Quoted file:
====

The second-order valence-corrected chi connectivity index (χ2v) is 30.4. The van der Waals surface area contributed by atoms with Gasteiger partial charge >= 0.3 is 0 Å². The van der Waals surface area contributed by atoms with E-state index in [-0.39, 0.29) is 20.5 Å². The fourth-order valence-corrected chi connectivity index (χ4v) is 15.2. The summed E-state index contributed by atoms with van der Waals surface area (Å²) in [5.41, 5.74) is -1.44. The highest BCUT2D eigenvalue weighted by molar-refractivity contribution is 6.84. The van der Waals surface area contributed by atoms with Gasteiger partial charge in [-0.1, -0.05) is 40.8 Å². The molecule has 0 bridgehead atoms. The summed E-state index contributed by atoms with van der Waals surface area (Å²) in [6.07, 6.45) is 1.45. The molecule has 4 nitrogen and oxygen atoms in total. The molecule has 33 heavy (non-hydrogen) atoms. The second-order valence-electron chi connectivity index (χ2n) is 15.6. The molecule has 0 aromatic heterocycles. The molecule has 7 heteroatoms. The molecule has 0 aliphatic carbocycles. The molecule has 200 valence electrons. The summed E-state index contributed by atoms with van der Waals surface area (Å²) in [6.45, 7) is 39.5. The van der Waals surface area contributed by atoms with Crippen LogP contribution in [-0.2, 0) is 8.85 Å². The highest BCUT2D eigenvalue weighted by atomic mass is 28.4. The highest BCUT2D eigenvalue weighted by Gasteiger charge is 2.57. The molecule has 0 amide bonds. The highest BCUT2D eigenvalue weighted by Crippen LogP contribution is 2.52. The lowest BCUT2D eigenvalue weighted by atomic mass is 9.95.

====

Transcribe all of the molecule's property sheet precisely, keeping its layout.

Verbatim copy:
The second-order valence-corrected chi connectivity index (χ2v) is 30.4. The van der Waals surface area contributed by atoms with Gasteiger partial charge >= 0.3 is 0 Å². The van der Waals surface area contributed by atoms with E-state index in [-0.39, 0.29) is 20.5 Å². The fourth-order valence-corrected chi connectivity index (χ4v) is 15.2. The summed E-state index contributed by atoms with van der Waals surface area (Å²) in [5.41, 5.74) is -1.44. The highest BCUT2D eigenvalue weighted by molar-refractivity contribution is 6.84. The van der Waals surface area contributed by atoms with Gasteiger partial charge in [-0.1, -0.05) is 40.8 Å². The molecule has 0 bridgehead atoms. The summed E-state index contributed by atoms with van der Waals surface area (Å²) in [6.07, 6.45) is 1.45. The molecule has 4 nitrogen and oxygen atoms in total. The molecule has 33 heavy (non-hydrogen) atoms. The second-order valence-electron chi connectivity index (χ2n) is 15.6. The molecule has 0 aromatic heterocycles. The molecule has 7 heteroatoms. The molecule has 0 aliphatic carbocycles. The molecule has 200 valence electrons. The summed E-state index contributed by atoms with van der Waals surface area (Å²) in [6.45, 7) is 39.5. The van der Waals surface area contributed by atoms with Crippen LogP contribution in [-0.2, 0) is 8.85 Å². The highest BCUT2D eigenvalue weighted by atomic mass is 28.4. The highest BCUT2D eigenvalue weighted by Gasteiger charge is 2.57. The molecule has 0 amide bonds. The highest BCUT2D eigenvalue weighted by Crippen LogP contribution is 2.52. The lowest BCUT2D eigenvalue weighted by atomic mass is 9.95.